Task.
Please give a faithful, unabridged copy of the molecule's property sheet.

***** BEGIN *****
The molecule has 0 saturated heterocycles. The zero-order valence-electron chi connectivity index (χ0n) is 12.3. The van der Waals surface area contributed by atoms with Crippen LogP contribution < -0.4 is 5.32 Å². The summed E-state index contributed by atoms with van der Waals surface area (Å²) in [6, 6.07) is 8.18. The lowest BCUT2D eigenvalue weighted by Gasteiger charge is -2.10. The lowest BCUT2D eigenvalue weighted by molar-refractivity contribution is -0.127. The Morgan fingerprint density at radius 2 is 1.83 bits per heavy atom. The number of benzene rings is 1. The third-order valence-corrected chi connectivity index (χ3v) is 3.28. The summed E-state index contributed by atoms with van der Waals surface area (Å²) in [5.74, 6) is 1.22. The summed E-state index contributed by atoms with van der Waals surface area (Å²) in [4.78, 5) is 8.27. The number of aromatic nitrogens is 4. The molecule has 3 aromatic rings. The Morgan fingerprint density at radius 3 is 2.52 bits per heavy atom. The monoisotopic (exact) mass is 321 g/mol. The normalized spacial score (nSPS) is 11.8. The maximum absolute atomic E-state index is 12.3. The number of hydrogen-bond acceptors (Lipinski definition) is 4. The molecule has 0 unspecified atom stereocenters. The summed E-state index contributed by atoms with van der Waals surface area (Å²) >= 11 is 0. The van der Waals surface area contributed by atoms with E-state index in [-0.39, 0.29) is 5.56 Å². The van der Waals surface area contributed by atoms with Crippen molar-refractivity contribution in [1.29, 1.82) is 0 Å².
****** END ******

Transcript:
The molecule has 0 saturated heterocycles. The zero-order valence-electron chi connectivity index (χ0n) is 12.3. The van der Waals surface area contributed by atoms with Crippen LogP contribution < -0.4 is 5.32 Å². The summed E-state index contributed by atoms with van der Waals surface area (Å²) in [6, 6.07) is 8.18. The lowest BCUT2D eigenvalue weighted by Gasteiger charge is -2.10. The lowest BCUT2D eigenvalue weighted by molar-refractivity contribution is -0.127. The Morgan fingerprint density at radius 2 is 1.83 bits per heavy atom. The number of benzene rings is 1. The third-order valence-corrected chi connectivity index (χ3v) is 3.28. The summed E-state index contributed by atoms with van der Waals surface area (Å²) in [5.74, 6) is 1.22. The summed E-state index contributed by atoms with van der Waals surface area (Å²) in [4.78, 5) is 8.27. The number of aromatic nitrogens is 4. The molecule has 3 aromatic rings. The Morgan fingerprint density at radius 3 is 2.52 bits per heavy atom. The monoisotopic (exact) mass is 321 g/mol. The normalized spacial score (nSPS) is 11.8. The maximum absolute atomic E-state index is 12.3. The number of hydrogen-bond acceptors (Lipinski definition) is 4. The molecule has 0 unspecified atom stereocenters. The summed E-state index contributed by atoms with van der Waals surface area (Å²) >= 11 is 0. The van der Waals surface area contributed by atoms with E-state index in [-0.39, 0.29) is 5.56 Å². The van der Waals surface area contributed by atoms with Crippen molar-refractivity contribution in [1.29, 1.82) is 0 Å².